The Great Brahmin pronounces the sacred rites, in the midst of Solor's indecision. The gods, furious, unleash their revenge: the temple and everyone present are destroyed. The souls of Nikiya and Solor are finally united in an eternal love.

Going back now to the subject matter of this review, I want to congratulate Magaly Suárez and Ibis Montoto – as I did and wrote when they presented the first and second acts of the ballet in 2019 – "for the great challenge assumed – and fulfilled – of putting on this second act of La Bayadera, especially the scene of the 'Kingdom of Shadows', that, within the tradition of white ballets, it is considered a world choreographic glory; especially for the entrance of 24 dancers (in this ocassion they were only 12), like specters of bayaderas, dancing a series of arabesques.

"Although the 24 dancers in the original choreography were not there, the fact that 12 ballet female dancers – many of them still students of Magaly – achieved the perfection, synchronism and elegance that I could enjoy in that performance, is something worthy of commendation and praise, at the level of any company with more resources and financial support", I finished my quote of 2019, fully applicable on this new occasion.

Juliana Wilder and Raisel Cruz, as the vengeful Gamzatti and the fickle Solor, "embroidered" their pas de deux since beginning to end, with luxurious costumes and adequate makeup, both accompanied by a very coupled dance corps, which in all the required combinations such as Pas de quatre, Pas de Action and Pas de trois, assumed their choreographies with total elegance and excellent technical performance, just like Mia Arroyo– accompanied by the precocious and talented girls Sara Marin and Jenna Potvin – as Manu, in the funny dance with the amphora on her head.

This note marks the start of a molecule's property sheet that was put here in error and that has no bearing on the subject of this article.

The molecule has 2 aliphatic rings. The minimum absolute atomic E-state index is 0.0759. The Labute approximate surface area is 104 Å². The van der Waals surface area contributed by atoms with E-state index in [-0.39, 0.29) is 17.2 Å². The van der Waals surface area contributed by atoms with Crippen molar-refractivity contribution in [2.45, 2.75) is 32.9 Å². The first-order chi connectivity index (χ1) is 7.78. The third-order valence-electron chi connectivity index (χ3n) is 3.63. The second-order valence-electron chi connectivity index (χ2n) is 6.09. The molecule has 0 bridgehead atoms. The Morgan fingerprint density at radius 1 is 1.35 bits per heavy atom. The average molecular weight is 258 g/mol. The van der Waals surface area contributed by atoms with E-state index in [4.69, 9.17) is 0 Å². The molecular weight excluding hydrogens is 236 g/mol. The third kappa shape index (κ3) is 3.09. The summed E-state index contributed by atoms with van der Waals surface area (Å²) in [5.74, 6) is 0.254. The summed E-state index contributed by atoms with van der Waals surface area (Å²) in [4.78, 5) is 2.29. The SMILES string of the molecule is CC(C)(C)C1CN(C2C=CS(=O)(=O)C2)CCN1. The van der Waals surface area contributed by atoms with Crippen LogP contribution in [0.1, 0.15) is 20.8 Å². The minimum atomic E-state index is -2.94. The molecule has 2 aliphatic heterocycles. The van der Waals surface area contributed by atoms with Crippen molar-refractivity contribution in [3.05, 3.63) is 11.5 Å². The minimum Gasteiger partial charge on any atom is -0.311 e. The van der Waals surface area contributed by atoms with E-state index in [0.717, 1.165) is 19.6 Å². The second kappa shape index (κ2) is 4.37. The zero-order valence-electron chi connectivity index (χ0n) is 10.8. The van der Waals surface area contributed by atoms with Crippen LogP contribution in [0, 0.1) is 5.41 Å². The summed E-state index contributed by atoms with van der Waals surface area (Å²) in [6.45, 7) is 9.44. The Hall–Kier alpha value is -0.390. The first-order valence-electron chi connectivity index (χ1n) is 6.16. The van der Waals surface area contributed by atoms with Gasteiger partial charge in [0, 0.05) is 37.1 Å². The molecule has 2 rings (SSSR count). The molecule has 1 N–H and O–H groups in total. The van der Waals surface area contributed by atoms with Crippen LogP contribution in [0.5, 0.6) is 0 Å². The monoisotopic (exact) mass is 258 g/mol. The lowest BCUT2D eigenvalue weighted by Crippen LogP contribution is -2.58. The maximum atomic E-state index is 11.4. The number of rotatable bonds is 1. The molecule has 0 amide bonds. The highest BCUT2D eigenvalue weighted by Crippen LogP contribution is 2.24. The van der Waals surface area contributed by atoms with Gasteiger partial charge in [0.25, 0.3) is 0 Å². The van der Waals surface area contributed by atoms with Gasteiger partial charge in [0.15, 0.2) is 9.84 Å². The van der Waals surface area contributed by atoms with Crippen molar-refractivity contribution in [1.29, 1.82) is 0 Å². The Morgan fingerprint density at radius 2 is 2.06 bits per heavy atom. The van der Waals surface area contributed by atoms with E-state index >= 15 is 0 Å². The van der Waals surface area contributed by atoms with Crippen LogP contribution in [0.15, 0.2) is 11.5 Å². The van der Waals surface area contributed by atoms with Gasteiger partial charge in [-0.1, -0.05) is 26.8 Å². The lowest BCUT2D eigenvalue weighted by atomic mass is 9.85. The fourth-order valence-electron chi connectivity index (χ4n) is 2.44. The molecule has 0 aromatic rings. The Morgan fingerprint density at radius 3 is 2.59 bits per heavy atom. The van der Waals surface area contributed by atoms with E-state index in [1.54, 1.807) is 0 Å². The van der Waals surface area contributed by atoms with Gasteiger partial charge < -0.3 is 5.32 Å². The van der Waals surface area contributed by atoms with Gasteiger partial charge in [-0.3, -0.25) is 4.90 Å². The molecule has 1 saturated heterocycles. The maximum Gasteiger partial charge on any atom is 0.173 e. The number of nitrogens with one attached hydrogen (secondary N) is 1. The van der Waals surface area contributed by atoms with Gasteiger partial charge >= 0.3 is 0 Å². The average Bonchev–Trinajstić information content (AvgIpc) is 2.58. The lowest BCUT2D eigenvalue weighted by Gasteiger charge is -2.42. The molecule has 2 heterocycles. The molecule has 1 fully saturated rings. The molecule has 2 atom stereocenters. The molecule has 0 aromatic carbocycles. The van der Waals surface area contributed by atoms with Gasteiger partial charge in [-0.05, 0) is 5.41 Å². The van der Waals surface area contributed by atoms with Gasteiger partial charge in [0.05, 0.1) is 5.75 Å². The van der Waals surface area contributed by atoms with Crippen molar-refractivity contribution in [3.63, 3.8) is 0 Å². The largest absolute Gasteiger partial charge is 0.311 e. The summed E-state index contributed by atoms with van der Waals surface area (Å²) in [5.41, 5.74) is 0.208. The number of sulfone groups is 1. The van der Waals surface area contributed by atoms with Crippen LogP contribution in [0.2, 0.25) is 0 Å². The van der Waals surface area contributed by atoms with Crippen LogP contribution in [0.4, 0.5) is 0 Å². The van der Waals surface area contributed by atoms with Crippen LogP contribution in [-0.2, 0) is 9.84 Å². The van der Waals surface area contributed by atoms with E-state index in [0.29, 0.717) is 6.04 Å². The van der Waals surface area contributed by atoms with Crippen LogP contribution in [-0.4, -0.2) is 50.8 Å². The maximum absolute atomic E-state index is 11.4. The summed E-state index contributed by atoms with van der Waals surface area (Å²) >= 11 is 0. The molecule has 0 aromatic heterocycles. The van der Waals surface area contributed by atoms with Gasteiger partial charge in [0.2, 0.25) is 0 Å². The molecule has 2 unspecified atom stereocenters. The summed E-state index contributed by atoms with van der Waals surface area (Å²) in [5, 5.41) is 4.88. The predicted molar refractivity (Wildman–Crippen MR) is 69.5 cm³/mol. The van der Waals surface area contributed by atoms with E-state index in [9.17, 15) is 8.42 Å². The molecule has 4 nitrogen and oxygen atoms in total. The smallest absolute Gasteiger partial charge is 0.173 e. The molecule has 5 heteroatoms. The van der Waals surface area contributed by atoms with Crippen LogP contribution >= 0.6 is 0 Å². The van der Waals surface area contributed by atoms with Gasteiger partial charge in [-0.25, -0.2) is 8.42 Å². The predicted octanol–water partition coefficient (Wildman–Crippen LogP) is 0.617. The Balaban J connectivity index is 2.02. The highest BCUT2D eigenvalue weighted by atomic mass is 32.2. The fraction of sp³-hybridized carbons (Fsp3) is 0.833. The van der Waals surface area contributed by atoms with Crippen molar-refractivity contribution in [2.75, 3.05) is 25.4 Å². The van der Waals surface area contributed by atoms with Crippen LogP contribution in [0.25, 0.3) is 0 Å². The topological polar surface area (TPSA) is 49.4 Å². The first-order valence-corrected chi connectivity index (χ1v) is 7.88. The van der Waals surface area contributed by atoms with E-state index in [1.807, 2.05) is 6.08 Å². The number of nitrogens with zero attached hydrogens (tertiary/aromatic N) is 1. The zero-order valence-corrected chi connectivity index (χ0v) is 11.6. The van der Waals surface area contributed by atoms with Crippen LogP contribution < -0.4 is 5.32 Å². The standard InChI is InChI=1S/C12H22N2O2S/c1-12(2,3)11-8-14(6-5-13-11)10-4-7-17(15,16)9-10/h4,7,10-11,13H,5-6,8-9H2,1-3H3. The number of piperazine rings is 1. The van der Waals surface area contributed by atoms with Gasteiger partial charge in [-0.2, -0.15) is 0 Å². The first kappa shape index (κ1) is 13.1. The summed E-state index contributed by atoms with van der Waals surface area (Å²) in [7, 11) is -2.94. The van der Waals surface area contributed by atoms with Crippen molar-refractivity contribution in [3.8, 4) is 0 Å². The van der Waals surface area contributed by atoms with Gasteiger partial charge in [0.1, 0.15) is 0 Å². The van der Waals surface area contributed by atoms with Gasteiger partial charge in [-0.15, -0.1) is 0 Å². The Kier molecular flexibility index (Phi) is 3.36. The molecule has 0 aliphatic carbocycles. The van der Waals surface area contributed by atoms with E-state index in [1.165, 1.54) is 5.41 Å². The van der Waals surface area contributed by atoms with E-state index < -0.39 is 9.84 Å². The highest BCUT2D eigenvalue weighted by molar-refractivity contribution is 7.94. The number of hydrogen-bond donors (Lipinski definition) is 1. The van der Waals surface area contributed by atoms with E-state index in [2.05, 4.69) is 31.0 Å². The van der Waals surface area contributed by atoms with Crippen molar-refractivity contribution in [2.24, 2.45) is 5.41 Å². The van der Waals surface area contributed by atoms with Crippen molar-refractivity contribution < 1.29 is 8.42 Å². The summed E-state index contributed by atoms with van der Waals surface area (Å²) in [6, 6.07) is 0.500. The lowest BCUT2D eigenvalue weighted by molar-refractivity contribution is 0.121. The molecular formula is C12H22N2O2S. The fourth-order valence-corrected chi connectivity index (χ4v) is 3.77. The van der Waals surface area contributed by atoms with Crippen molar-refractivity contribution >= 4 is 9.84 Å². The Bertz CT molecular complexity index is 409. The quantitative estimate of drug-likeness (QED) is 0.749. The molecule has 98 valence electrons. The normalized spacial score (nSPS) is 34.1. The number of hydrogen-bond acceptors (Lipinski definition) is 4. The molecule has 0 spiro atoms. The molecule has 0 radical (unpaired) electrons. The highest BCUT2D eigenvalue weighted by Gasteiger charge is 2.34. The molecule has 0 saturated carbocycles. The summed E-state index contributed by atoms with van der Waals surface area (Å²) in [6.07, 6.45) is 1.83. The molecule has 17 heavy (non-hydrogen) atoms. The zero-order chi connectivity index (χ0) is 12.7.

Juliana Wilder and Raisel Cruz, as Gamzatti and Solor, at La bayadera. Photo: Abelardo Reguera

Juliana Wilder and Raisel Cruz, as Gamzatti and Solor, at La bayadera. Photo: Abelardo Reguera.
Mia Arroyo as Manu, at La Bayadera.
Photo: Courtesy of AoCB.

In "The Kingdom of Shadows", I reiterate my admiration for the unexcelled sequence of arabesques of the bayaderas cloned by the opiate imagination of Solor, and I take off my hat myself before Julia Conway and Daniel McCorwick, as Nikiya and Solor, for their pas de deux so virtuous, in addition to an exemplary “partneo” by Daniel, with lifts included, both with a beautiful line, without any fail to mention when they had to interact with that great veil or white cloth that could have caused them some setback, but not at all.

Julia Conway and Daniel McCorwick with the 12 bayaderas at “The Kingdom of Shadows” of La bayadera. Photo: Courtesy of AoCB.

Julia Conway and Daniel McCorwick, at pas de deux of “The Kingdom of Shadowss” of La bayadera. Foto: Cortesía de AoCB.

I conclude with my thanks to Magaly, Ibis, Adiarys, Taras and all the hardworking and gifted dancers involved, for so much devotion to the art of ballet, and their admirable artistic and aesthetic results.

Baltasar Santiago Martin
Hialeah, July 4, 2022
"Independence Day of the United States"

Versión en español